buildingeye map

It will soon be a whole lot easier to keep an eye on what is going on in your neighborhood. New software being purchased by the City through the software company “buildingeye” will bring zoning and building permit data online so residents can track planning, permits, licenses and violations. You can even set up an alert to be notified when permits, licenses or violations occur in your neighborhood, City Council district, or block and report alleged violations via 311 through the portal.

“This software will be transformative to the experience the public will have in following what is happening in their communities,” says City Councilman Dan Gilman. “Whether it is to see a building permit on the house next door and who to contact about the permit or when a building inspector has last visited, this information will now be a click away.”

This joint effort between the Department of Permits, Licenses & Inspections and the Department of City Planning was spearheaded by Councilman Gilman after he saw a presentation on the software by buildingeye at the National League of Cities conference in Nashville last year and was “blown away.” Councilman Gilman shared the technology with Maura Kennedy, director of Permits, Licensing & Inspections.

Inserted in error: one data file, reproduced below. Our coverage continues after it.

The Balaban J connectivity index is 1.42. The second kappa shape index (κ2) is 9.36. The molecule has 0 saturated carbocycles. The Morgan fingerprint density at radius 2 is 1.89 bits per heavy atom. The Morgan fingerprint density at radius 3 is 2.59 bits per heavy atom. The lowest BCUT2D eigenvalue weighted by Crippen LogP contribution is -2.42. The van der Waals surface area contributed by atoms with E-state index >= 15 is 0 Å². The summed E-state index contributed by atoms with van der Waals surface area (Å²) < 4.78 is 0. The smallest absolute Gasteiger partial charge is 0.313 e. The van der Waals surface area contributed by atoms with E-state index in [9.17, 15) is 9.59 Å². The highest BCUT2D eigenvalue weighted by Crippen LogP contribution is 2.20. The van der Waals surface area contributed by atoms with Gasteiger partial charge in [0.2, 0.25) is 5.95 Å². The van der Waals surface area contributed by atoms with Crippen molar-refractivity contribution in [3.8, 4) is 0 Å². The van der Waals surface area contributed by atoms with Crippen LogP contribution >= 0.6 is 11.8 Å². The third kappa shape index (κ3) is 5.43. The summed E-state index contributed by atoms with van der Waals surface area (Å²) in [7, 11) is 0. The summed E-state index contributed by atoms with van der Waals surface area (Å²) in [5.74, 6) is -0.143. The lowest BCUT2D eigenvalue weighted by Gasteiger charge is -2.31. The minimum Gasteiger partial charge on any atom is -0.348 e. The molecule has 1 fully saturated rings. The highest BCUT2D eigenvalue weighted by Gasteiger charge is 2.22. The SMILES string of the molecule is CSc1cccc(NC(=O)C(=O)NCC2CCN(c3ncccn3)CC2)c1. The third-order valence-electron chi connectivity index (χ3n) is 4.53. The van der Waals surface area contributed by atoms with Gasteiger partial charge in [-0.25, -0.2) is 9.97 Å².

From there, working with the Department of City Planning, a request for proposals was released to see what other technology was available. Buildingeye, a Silicon Valley-based software company, was competitively selected to bring the technology online in Pittsburgh.

Pittsburgh City Council recently approved the $154,000 contract with buildingeye and the program is expected to launch this fall. The software is currently in use in California, Colorado and Oregon.

“It will add a lot more transparency to operations,” says Timothy McNulty, communications manager for the City of Pittsburgh. “We do expect it will add efficiency for businesses as well as residents. Tracking where projects are will mean people are not required to travel downtown to check on permits and it has been successful in that way in other cities.”

Maya Haptas has an M.A. in Historic Preservation Planning from Cornell University and is a freelance writer covering various topics from architecture and urban design to wellness and skateboarding. She is currently the assistant editor of Bigfoot Skateboarding Magazine.